Biochemical characterization of the kinase activity of DNA repair enzyme, PNKP from C. elegans
PNKP, DNA damage, DNA strand breaks, DNA repair, cancer treatment
DNA damage by genotoxic agents such as ionizing radiation or reactive oxygen species is likely to occur in the DNA of all living organisms. Therefore the cells of living organisms have developed complex protein networks overtime to help discover and repair DNA damage (Bernstein et al. 2005). Polynucleotide Kinase/Phosphatase (PNKP) is an enzyme that plays a crucial role in repairing a type of DNA damage known as DNA strand breaks (Bernstein et al. 2005). This enzyme has 3 domains, a kinase domain at the C-terminal, a phosphatase domain at the center, and an FHA domain at the N-terminal (Figure 1) (Bernstein et al. 2008). The kinase and phosphatase domains are responsible for directly repairing DNA strand breaks while the FHA domain is responsible for binding PNKP to other DNA repair enzymes (Bernstein et al. 2008). The general objective of this study is to analyze the kinase activity of PNKP derived from C. elegans (CePNKP) in comparison to PNKP derived from humans (hPNKP) by conducting kinase assays. A long term goal for this research is to characterize useful orthologs of PNKP for structural studies of an inhibitor binding to this enzyme. Results from this research showed that the kinase activity of CePNKP is more selective for the recessed 5’ terminus compared to the kinase activity of hPNKP, and this suggests that it might possibly be a good model for hPNKP.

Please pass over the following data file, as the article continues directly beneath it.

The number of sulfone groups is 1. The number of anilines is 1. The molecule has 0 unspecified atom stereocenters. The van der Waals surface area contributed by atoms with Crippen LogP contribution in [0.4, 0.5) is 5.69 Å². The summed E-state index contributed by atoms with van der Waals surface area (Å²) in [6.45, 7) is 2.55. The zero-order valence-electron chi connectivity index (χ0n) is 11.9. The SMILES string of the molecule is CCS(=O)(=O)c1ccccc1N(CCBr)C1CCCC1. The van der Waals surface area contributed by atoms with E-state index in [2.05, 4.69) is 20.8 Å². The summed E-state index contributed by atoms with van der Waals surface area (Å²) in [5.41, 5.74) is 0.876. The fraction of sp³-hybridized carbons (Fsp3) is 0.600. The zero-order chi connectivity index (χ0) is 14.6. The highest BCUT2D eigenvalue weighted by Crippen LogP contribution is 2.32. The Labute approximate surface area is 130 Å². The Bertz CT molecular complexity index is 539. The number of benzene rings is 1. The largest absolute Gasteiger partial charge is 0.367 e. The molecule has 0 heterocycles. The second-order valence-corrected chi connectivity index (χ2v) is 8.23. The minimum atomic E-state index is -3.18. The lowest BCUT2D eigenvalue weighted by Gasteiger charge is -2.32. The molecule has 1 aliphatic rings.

Presented on January 28, 2015 at I, Research: Student Research Week held at Macewan University in Edmonton, Alberta.
All Rights Reserved